Finally, after half a year of preparations, I’ve arrived in San Francisco to start my studies at Hult International Business School. This is what I’ve been up to; setting up a bank account, signing the lease, move-in, and much more.
The past week has truly been an exciting start to my life as an international student in the United States. There’s a lot to think of and remember to do when arriving. For the first six days I lived in a hotel so that I had time enough to get the most urgent matters out of the way before moving into an apartment and starting my studies. Four or five days is really the minimum of what you need to have time enough to set up bank accounts, view your apartment, sign the lease, set up your cell-subscription, buying furniture, and moving in.
On my first day in the US, after arriving and checking into a hotel the night before, I made it a priority to visit the apartment building I’ve reserved an apartment in. If you haven’t gone on a tour of your building before you arrive for your studies, you should also make this a priority, so that you can check out the commute and get to know if you’re comfortable with the area and your surroundings. I chose to reserve an apartment quite far away from the city to save on rent, but the BART-train station is only literally two minutes away, which makes my commute simple and easy. Remember to ask about how to pay (usually by personal or cashiers check), and about what you need with regards to renters insurance.
Find a bank that suits you and set up a bank account. I chose Chase as my bank, mainly because they gave a really good first impression with their fancy spaceship-like bank building on Union Square and excellent service. I made an appointment with the bank before hand, but some banks will accept walk-ins. Remember to bring your passport and I-20. They might ask you for your visa. What they really mean is the I-20, so don’t be fooled.
Buying furniture is also important. I went to Ikea to buy all of my furniture, and I ordered home delivery for the day I moved in. Note that you cannot have anything other than furniture delivered to your home. That means they wont deliver things like glasses, lamps, decorations, paintings, photos or kitchen-accessories. Home delivery at IKEA is only $59.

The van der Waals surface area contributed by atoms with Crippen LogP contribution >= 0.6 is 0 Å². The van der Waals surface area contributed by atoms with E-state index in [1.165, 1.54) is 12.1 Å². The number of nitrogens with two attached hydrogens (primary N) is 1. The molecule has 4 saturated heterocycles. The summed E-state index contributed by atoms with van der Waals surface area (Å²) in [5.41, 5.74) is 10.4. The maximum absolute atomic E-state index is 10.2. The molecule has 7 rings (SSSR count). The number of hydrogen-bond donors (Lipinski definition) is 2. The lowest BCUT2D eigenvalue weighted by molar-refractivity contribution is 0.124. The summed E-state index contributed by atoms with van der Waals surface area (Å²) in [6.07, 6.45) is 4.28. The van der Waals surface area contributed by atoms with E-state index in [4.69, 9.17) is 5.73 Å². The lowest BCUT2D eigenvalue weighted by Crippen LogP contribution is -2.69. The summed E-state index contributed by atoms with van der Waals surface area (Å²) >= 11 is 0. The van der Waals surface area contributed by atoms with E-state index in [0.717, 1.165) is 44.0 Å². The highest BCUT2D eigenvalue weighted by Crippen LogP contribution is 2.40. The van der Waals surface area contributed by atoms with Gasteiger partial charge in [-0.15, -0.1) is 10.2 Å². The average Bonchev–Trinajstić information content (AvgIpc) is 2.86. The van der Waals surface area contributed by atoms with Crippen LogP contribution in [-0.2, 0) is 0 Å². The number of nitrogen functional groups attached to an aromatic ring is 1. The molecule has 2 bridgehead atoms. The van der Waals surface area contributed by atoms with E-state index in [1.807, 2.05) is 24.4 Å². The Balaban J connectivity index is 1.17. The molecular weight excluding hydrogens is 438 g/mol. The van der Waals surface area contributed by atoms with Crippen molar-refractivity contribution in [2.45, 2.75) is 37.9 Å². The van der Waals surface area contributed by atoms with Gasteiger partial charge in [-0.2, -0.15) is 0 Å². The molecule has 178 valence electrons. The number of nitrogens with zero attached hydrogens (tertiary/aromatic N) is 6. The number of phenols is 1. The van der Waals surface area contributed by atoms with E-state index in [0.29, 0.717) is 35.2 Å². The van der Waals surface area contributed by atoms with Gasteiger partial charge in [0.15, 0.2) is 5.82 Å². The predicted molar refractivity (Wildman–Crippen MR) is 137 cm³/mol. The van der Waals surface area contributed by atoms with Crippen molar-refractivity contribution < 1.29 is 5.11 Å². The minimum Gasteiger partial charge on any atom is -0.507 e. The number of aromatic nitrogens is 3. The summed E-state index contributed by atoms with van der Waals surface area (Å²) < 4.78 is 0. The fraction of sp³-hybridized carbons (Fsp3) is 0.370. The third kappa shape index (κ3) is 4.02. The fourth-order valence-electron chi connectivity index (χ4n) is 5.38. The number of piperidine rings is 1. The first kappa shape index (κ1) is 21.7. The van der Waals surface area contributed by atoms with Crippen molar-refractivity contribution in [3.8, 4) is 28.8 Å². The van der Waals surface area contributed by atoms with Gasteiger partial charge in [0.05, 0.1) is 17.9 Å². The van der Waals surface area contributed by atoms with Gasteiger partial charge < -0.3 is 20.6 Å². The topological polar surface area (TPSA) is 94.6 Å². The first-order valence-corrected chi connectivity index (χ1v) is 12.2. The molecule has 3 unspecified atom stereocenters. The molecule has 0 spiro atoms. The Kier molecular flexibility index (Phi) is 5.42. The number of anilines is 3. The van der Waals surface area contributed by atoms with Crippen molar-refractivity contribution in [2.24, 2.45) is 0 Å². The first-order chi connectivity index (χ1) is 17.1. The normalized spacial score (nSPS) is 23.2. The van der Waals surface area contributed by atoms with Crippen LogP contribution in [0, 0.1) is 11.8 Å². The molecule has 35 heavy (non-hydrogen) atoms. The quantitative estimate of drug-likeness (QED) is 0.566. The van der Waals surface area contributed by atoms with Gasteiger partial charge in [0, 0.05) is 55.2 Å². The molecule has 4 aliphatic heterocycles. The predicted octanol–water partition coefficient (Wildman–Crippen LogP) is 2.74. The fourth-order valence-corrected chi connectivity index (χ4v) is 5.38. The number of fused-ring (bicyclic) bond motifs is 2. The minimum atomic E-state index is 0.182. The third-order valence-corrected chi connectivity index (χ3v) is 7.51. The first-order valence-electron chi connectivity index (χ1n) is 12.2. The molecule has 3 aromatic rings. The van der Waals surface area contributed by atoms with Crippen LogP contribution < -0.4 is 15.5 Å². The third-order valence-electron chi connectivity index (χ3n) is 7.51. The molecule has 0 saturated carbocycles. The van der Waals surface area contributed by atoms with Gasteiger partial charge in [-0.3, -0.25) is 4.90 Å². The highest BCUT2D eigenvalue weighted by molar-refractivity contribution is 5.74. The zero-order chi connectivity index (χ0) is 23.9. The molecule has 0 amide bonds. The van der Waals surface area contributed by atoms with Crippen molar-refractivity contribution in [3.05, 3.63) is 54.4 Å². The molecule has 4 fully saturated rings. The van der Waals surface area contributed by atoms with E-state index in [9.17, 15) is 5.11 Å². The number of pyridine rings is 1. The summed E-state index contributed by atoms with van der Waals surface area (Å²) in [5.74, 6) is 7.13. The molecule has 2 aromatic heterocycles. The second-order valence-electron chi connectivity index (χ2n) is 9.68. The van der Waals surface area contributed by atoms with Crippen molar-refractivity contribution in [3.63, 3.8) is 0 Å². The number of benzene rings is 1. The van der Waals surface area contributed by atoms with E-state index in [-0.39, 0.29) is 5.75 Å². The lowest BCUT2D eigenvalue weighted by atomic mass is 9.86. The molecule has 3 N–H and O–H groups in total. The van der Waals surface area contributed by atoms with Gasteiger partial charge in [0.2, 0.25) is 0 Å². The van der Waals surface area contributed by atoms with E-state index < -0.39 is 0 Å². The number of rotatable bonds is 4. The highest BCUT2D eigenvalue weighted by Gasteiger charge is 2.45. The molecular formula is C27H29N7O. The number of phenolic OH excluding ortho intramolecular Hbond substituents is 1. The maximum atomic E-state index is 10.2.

Day 4, 5 and 6 – Getting to know the city
San Francisco is a really walkable city, in great difference to many other big cities in the US. I would recommend walking along the Embarcadero, which is the promenade walk between the Financial District (it goes further south too, but the Ferry Building will be a natural starting point) and Fisherman’s Wharf. Be sure to visit Pier 39 with it’s famous Sea Lions. You could also walk the whole way to the Golden Gate Bridge from the Embarcadero. In that case, you should prepare to spend several hours walking. If you do, you shouldn’t miss the Palace of Fine Arts.
Setting up your phone-subscription should be a priority. I had been checking out several carriers over the past few days, including Sprint and Verizon, but none of their networks worked with my iPhone 6, probably because they’re not on the GSM network. I went for the T-Mobile prepaid plan of $50/month, which is quite expensive for only 2Gb of data, but it also included unlimited international texting which suits me well. If you need a new phone and want a regular plan (not a prepaid), expect to pay a high deposit of several hundred dollars.
As you can understand, the first days are stressful and exciting, but it’s also great to get to know how things work over here. Everything from going to the grocery store for the first time to actually passing by the campus on Sansome Street has been a positive and giving experience. Now I can’t wait to arriving on campus tomorrow and officially start my Hult-journey.